The Bells of Easter – Your Easter Reflection from CMMB
Thank you to Michael Hilbert, S.J., CMMB board member, for sharing this special Easter reflection with us.
The most joyous expression of Easter is the ringing of bells. To wake up on Easter morning to the swelling of church bells touches the heart and lifts the soul! I like to read Edgar Allan Poe’s poem, “The Bells” and its euphony:
To the swinging and the ringing
Of the bells, bells, bells,
Of the bells, bells, bells, bells,
Bells, bells, bells—
To the rhyming and the chiming of the bells!
In many ways, we human beings are like bells. Let me name a few of those ways.
First, our shape. When bellmakers describe a bell, they speak of its crown and lip, its head and mouth, its shoulder and waist. We share, at least in our terminology, many physical features.
Second, bells are christened and given a name. Think of “Big Ben” in London, or “Fat Peter” in Cologne, “Glorious Mary” in Montreal, or “Liberty” in Philadelphia.
Third, bells serve a specific purpose. Poe lists a few: sleigh bells, wedding bells, alarm bells, church bells. We can add the dinner bell, the bell at a railroad crossing, the bell on the ice cream truck, and the cow bell. (Do you know why cows have bells? Because their horns don’t work!)
Bells call out to people, to work or to stop working; for battle, for peace, to warn of danger, to sound an alarm, to announce a death, to proclaim liberty, to celebrate joy, to tell the time, to make music. And on Easter the bells call us to the great celebration of the Resurrection.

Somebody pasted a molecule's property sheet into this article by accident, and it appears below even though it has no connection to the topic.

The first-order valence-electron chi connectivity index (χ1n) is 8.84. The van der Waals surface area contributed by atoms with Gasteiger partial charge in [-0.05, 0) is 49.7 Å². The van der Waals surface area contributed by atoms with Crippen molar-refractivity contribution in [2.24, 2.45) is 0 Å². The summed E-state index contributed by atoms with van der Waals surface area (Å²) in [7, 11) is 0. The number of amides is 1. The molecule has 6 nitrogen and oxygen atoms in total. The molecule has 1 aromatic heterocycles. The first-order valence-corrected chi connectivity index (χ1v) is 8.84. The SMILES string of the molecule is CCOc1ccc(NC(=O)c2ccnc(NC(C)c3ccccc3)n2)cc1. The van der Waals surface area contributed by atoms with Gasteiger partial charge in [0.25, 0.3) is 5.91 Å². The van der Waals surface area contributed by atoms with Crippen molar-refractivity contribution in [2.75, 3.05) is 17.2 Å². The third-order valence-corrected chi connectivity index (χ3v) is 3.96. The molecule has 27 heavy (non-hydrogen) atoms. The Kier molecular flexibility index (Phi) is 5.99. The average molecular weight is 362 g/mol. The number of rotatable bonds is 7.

And on Easter the bells call us to the great celebration of the Resurrection.
Fourth, bells, like people, are very strong but also very fragile—it might be made of bronze or iron, but if you strike it in the wrong way, it might crack. Ah, the powerful, vulnerable, wounded Liberty Bell!
Finally, bells are empty inside! They have to have a hollowness in order to have a fullness. If they were stuffed with cotton, or paper, or sand, or jellybeans, they couldn’t ring. “The rhyming and the chiming” would be muffled and useless. At Easter, the bells rejoice in another emptiness, the empty tomb, the greatest miracle of all. It is as if the emptiness of the bells calls out to the emptiness of the tomb.
When we sing, when we ring out our delight, we too need an empty place where the sound can reverberate, the diaphragm. We breathe deep to open up that hollow space in our bodies, to fill it with the good spirit.
In this same way we Christians allow the joy of the Lord to fill our emptiness, stir excitement and anticipation of good things wherever we go.
The Risen Lord is the one who is always doing a new thing and his mercies never come to an end—they are new every morning!